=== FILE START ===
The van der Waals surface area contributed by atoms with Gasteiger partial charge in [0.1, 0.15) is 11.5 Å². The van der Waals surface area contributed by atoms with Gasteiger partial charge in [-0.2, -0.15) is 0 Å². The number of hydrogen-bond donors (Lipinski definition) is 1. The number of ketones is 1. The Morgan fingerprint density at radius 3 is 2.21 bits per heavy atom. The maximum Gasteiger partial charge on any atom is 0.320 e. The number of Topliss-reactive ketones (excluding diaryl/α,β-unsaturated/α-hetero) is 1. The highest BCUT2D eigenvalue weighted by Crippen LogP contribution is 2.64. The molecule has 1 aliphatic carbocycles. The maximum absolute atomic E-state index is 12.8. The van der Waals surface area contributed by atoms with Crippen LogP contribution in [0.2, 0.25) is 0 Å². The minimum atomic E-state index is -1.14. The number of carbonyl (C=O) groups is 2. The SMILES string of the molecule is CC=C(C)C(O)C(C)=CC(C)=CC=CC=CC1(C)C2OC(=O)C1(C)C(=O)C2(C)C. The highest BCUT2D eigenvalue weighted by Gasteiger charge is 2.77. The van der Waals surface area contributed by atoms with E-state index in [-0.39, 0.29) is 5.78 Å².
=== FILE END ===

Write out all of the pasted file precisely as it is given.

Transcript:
The van der Waals surface area contributed by atoms with Gasteiger partial charge in [0.1, 0.15) is 11.5 Å². The van der Waals surface area contributed by atoms with Gasteiger partial charge in [-0.2, -0.15) is 0 Å². The number of hydrogen-bond donors (Lipinski definition) is 1. The number of ketones is 1. The Morgan fingerprint density at radius 3 is 2.21 bits per heavy atom. The maximum Gasteiger partial charge on any atom is 0.320 e. The number of Topliss-reactive ketones (excluding diaryl/α,β-unsaturated/α-hetero) is 1. The highest BCUT2D eigenvalue weighted by Crippen LogP contribution is 2.64. The molecule has 1 aliphatic carbocycles. The maximum absolute atomic E-state index is 12.8. The van der Waals surface area contributed by atoms with Crippen LogP contribution in [0.2, 0.25) is 0 Å². The minimum atomic E-state index is -1.14. The number of carbonyl (C=O) groups is 2. The SMILES string of the molecule is CC=C(C)C(O)C(C)=CC(C)=CC=CC=CC1(C)C2OC(=O)C1(C)C(=O)C2(C)C. The highest BCUT2D eigenvalue weighted by Gasteiger charge is 2.77. The van der Waals surface area contributed by atoms with E-state index in [-0.39, 0.29) is 5.78 Å².